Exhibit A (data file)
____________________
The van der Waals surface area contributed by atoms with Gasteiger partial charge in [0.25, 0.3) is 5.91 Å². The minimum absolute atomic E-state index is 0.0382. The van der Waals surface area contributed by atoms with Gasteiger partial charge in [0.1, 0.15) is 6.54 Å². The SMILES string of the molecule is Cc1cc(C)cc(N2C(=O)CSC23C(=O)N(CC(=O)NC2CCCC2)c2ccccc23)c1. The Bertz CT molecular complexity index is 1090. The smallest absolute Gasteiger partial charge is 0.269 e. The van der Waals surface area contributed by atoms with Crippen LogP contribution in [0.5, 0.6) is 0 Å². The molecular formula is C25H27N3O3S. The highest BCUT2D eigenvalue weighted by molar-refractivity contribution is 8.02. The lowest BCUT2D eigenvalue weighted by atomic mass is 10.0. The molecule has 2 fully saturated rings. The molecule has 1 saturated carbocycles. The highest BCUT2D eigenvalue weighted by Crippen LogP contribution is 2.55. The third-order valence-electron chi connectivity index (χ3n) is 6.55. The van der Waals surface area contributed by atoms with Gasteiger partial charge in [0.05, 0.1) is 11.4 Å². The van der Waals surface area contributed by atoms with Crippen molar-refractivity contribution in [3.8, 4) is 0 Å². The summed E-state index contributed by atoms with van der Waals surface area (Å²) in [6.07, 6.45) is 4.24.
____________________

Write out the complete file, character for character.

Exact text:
The van der Waals surface area contributed by atoms with Gasteiger partial charge in [0.25, 0.3) is 5.91 Å². The minimum absolute atomic E-state index is 0.0382. The van der Waals surface area contributed by atoms with Gasteiger partial charge in [0.1, 0.15) is 6.54 Å². The SMILES string of the molecule is Cc1cc(C)cc(N2C(=O)CSC23C(=O)N(CC(=O)NC2CCCC2)c2ccccc23)c1. The Bertz CT molecular complexity index is 1090. The smallest absolute Gasteiger partial charge is 0.269 e. The van der Waals surface area contributed by atoms with Crippen LogP contribution in [0.5, 0.6) is 0 Å². The molecular formula is C25H27N3O3S. The highest BCUT2D eigenvalue weighted by molar-refractivity contribution is 8.02. The lowest BCUT2D eigenvalue weighted by atomic mass is 10.0. The molecule has 2 fully saturated rings. The molecule has 1 saturated carbocycles. The highest BCUT2D eigenvalue weighted by Crippen LogP contribution is 2.55. The third-order valence-electron chi connectivity index (χ3n) is 6.55. The van der Waals surface area contributed by atoms with Gasteiger partial charge in [0.05, 0.1) is 11.4 Å². The van der Waals surface area contributed by atoms with Crippen molar-refractivity contribution in [3.8, 4) is 0 Å². The summed E-state index contributed by atoms with van der Waals surface area (Å²) in [6.07, 6.45) is 4.24.